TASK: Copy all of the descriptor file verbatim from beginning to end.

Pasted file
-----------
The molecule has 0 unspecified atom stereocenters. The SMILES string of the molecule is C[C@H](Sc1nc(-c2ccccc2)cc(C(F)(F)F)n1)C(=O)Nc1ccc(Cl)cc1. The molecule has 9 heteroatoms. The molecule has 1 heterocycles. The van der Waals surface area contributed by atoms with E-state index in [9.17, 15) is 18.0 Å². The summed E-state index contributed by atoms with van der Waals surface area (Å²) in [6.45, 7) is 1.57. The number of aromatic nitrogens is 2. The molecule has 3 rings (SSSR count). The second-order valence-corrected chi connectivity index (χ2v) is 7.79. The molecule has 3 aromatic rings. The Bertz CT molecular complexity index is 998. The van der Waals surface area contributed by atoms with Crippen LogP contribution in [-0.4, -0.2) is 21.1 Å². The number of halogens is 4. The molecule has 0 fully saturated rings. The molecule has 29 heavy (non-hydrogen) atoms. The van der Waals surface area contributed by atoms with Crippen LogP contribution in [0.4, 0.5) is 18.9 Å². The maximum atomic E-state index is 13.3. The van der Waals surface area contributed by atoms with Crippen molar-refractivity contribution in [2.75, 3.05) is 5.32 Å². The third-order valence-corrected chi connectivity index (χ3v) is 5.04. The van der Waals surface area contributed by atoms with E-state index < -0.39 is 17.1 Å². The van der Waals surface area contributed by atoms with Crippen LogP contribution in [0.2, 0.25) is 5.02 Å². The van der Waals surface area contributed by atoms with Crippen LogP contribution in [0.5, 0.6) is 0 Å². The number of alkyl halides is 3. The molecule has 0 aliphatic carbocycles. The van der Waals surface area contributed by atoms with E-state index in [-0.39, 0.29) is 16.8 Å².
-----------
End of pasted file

The molecule has 0 unspecified atom stereocenters. The SMILES string of the molecule is C[C@H](Sc1nc(-c2ccccc2)cc(C(F)(F)F)n1)C(=O)Nc1ccc(Cl)cc1. The molecule has 9 heteroatoms. The molecule has 1 heterocycles. The van der Waals surface area contributed by atoms with E-state index in [9.17, 15) is 18.0 Å². The summed E-state index contributed by atoms with van der Waals surface area (Å²) in [6.45, 7) is 1.57. The number of aromatic nitrogens is 2. The molecule has 3 rings (SSSR count). The second-order valence-corrected chi connectivity index (χ2v) is 7.79. The molecule has 3 aromatic rings. The Bertz CT molecular complexity index is 998. The van der Waals surface area contributed by atoms with Crippen LogP contribution in [-0.4, -0.2) is 21.1 Å². The number of halogens is 4. The molecule has 0 fully saturated rings. The molecule has 29 heavy (non-hydrogen) atoms. The van der Waals surface area contributed by atoms with Crippen LogP contribution in [0.4, 0.5) is 18.9 Å². The maximum atomic E-state index is 13.3. The van der Waals surface area contributed by atoms with Crippen molar-refractivity contribution in [2.75, 3.05) is 5.32 Å². The third-order valence-corrected chi connectivity index (χ3v) is 5.04. The van der Waals surface area contributed by atoms with E-state index < -0.39 is 17.1 Å². The van der Waals surface area contributed by atoms with Crippen LogP contribution in [0.2, 0.25) is 5.02 Å². The van der Waals surface area contributed by atoms with Crippen LogP contribution in [0.5, 0.6) is 0 Å². The number of alkyl halides is 3. The molecule has 0 aliphatic carbocycles. The van der Waals surface area contributed by atoms with E-state index in [-0.39, 0.29) is 16.8 Å².